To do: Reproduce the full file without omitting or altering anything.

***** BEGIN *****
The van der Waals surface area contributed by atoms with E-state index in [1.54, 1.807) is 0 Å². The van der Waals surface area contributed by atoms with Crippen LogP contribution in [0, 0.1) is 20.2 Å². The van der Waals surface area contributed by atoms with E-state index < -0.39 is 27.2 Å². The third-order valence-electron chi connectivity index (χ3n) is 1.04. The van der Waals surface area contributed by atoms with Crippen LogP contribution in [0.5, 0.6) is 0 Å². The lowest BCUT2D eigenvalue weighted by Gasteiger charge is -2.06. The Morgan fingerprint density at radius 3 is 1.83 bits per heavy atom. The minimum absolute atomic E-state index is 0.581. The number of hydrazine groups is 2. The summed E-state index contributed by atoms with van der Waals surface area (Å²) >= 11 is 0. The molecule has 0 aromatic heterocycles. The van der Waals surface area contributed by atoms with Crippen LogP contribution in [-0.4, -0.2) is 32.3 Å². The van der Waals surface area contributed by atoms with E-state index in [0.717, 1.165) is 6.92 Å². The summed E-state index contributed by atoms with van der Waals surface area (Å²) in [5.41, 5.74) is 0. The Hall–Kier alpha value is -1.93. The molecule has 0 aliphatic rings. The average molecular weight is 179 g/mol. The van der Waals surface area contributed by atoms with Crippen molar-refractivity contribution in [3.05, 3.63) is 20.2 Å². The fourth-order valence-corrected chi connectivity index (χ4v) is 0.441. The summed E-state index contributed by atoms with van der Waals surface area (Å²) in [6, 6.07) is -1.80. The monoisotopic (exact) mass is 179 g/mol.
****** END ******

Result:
The van der Waals surface area contributed by atoms with E-state index in [1.54, 1.807) is 0 Å². The van der Waals surface area contributed by atoms with Crippen LogP contribution in [0, 0.1) is 20.2 Å². The van der Waals surface area contributed by atoms with E-state index < -0.39 is 27.2 Å². The third-order valence-electron chi connectivity index (χ3n) is 1.04. The van der Waals surface area contributed by atoms with Crippen LogP contribution in [0.5, 0.6) is 0 Å². The lowest BCUT2D eigenvalue weighted by Gasteiger charge is -2.06. The Morgan fingerprint density at radius 3 is 1.83 bits per heavy atom. The minimum absolute atomic E-state index is 0.581. The number of hydrazine groups is 2. The summed E-state index contributed by atoms with van der Waals surface area (Å²) >= 11 is 0. The molecule has 0 aromatic heterocycles. The van der Waals surface area contributed by atoms with Crippen LogP contribution in [-0.4, -0.2) is 32.3 Å². The van der Waals surface area contributed by atoms with E-state index in [0.717, 1.165) is 6.92 Å². The summed E-state index contributed by atoms with van der Waals surface area (Å²) in [5.41, 5.74) is 0. The Hall–Kier alpha value is -1.93. The molecule has 0 aliphatic rings. The average molecular weight is 179 g/mol. The van der Waals surface area contributed by atoms with Crippen molar-refractivity contribution in [3.05, 3.63) is 20.2 Å². The fourth-order valence-corrected chi connectivity index (χ4v) is 0.441. The summed E-state index contributed by atoms with van der Waals surface area (Å²) in [6, 6.07) is -1.80. The monoisotopic (exact) mass is 179 g/mol.